Vitamin D has an established role in mineral homeostasis and musculoskeletal function. Vitamin D is also known to exert extra-skeletal effects including modulation of endothelial function, immune function, inflammatory responses, and cell cycle regulation.

In addition, a vitamin D deficiency has been associated with albuminuria and impaired renal function in the general population as well as all-cause mortality and kidney failure requiring long-term dialysis in pre-diabetic and type II diabetes patients.

This study consisted of 180 patients with chronic kidney disease stage three to five from a renal outpatient department between January and December 2016. Assessments included serum vitamin D 25-OH levels and BaPWV. Either left or right baPWV > 18.0 m/s was considered indicative of peripheral arterial stiffness (PAS).

In this study, 73 patients (41%) were shown to have PAS. Compared to those without PAS, patients with PAS were older and had higher incidence of diabetes mellitus, higher blood pressure, higher parathyroid hormone levels, higher C-reactive protein levels, and lower levels of vitamin D levels. As a result, lower vitamin D levels and increased age were associated with PAS in patients with CKD.

Other nutrients to consider include fiber, resistant starch, fish oil, phosphatidylcholine, and n-acetyl-cysteine or glutathione.Fish oil supplementation has been shown to decrease protein in the urine as well as protect kidney function and slow the rate of kidney dysfunction. Doses up to 10 grams per day have been used.

By Michael Jurgelewicz, DC, DACBN, DCBCN, CNS

Source: Lee Chun-Jen, Hsieh Yi-Jen, et al. Correlation between Serum 25-Hydroxyvitamin D Level and Peripheral Arterial Stiffness in Chronic Kidney Disease Stage 3–5 Patients. 11 June 2022, Nutrients, 14(12), 2429.

New study demonstrates vitamin B6 status influences essential fatty acid status

B vitamins and omega-3 fatty acids are essential nutrients involved in numerous metabolic processes that play a significant role in cognitive health.

Previous research suggests a potential impact of aging and the relationship of vitamin B6

on polyunsaturated fatty acid (PUFA) metabolism. Limited information is known about the interrelationships between vitamin B6 and PUFAs in the elderly population.

According to a study published earlier this month in Nutrients, researchers investigated the associations of vitamin B6 intake and plasma pyridoxal 5-phosphate (PLP) levels along with plasma PUFA concentrations and ratios in older adults. In addition, they further investigated the relationship of adequate vitamin B6 status with high plasma PUFA compared to a deficient vitamin B6 status.

This cross-sectional study consisted of 461 participants at the age of 60 years and older from NHANES 2003–2004. Nutrient intakes were assessed using two 24-h recalls and supplement questionnaires. Vitamin B6 and PUFA concentrations were assessed. As a result, a higher vitamin B6 level in older adults was associated with a higher level of EPA, DHA, EPA + DHA, EPA/AA, and (EPA + DHA)/AA. Also, adequate vitamin B6 status was associated with high EPA and EPA/AA status. These findings demonstrate that sufficient vitamin B6 status positively effects PUFA metabolism in older adults.

I previously shared the importance b-vitamin and its relationship to omega-3 status in cognitive health. There was an interesting study published January 6, 2016 in the Journal of Alzheimer’s Disease. Prior studies have already established that B vitamins can slow cognitive decline in the elderly. This was most effective in those who had above average homocysteine levels, which is a common biomarker related to B vitamin status that may be toxic to the brain.  The research team found that there was a link between Omega-3 levels, homocysteine, and brain atrophy rates. There has been links between homocysteine and omega-3 fatty acids. As a result, B vitamins are essential for the synthesis of phospholipids.  In this study researchers investigated whether omega-3 fatty acid status had an effect on the treatment of B vitamins in mild cognitive impairment (MCI).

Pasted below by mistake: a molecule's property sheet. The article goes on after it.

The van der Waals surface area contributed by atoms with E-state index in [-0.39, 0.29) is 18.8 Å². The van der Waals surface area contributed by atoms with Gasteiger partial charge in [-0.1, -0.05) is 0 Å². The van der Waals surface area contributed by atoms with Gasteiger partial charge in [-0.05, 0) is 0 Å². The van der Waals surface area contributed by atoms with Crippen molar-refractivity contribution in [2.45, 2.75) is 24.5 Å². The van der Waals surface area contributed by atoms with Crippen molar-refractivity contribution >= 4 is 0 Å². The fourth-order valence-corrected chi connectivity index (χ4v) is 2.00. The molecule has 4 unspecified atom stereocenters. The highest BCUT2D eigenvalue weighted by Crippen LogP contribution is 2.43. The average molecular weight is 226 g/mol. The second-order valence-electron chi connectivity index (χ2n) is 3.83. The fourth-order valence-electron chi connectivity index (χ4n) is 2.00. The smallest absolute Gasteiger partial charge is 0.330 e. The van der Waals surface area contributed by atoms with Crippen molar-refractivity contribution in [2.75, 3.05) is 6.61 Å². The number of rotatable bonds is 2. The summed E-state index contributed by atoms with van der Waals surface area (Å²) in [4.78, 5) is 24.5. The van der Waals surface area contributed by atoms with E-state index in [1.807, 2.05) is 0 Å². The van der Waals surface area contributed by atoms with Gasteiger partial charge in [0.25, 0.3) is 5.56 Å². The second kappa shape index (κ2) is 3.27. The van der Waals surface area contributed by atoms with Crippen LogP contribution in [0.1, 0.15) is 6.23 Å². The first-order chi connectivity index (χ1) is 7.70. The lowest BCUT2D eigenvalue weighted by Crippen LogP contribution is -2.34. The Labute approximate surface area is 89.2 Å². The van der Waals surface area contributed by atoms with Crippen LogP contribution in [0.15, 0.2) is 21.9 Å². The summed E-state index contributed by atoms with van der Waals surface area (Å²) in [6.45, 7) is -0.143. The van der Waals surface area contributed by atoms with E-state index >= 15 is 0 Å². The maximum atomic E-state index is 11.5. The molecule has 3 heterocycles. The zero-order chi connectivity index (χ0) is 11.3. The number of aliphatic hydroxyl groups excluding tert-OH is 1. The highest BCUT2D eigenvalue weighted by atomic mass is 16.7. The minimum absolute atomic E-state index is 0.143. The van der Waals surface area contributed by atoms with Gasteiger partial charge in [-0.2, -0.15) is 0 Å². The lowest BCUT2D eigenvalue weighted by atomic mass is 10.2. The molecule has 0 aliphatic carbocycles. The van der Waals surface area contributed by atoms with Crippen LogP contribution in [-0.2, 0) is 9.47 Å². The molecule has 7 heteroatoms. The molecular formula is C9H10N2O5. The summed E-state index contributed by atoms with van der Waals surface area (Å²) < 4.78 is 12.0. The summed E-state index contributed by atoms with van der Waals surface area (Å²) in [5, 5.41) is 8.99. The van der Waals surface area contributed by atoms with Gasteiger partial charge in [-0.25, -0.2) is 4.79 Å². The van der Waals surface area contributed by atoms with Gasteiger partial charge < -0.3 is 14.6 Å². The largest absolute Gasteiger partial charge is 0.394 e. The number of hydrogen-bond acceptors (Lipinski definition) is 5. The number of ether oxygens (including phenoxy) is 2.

Two hundred and sixty-six participants with MCI over 70 year of age were randomized to B vitamins (folic acid, vitamins B6 and B12) or placebo for 2 years. Researchers performed baseline cognitive test performance, clinical dementia rating (CDR) scale, and plasma concentrations of homocysteine, DHA, and EPA fatty acids. The final results for verbal delayed recall, global cognition, and CDR were better in the B vitamin-treated group according to increasing baseline concentrations of omega-3 fatty acids. In contrast, the scores in the placebo group were similar across these concentrations. Among those with good omega-3 status, 33% of those on B vitamin treatment had global CDR scores >0 compared with 59% among those on placebo. Among all 3 outcome measures, higher concentrations of DHA alone significantly improved the cognitive effects of B vitamins, whereas EPA appeared to be less effective.

This study demonstrated that B vitamins had no effect on cognitive decline in MCI when omega-3 levels are low. However, when omega-3 levels are in an upper normal range, B vitamins slow cognitive decline and brain atrophy. These findings suggest that a combination of fish oil supplements and B vitamins may help to improve cognition and reduce age-related memory decline.

In conclusion, there are important synergistic interrelationships between omega-3 and b-vitamins. These studies demonstrate the importance of a comprehensive approach nutritionally and not a monotherapy approach.

By Michael Jurgelewicz, DC, DACBN, DCBCN, CNS

Source: Kim Hyojung, Enrione Evelyn B, et al. Associations of Vitamin B6 Intake and Plasma Pyridoxal 5′-Phosphate with Plasma Polyunsaturated Fatty Acids in US Older Adults: Findings from NHANES 2003-2004. Nutrients. 2022 Jun2;14(11):2336.

Abderrahim Oulhaja, Fredrik Jerneren, Helga Refsum, A. David Smith, Celeste A. de Jager. Omega-3 Fatty Acid Status Enhances the Prevention of Cognitive Decline by B Vitamins in Mild Cognitive Impairment. Journal of Alzheimer’s Disease, vol. 50, no. 2, pp. 547-557, 2016.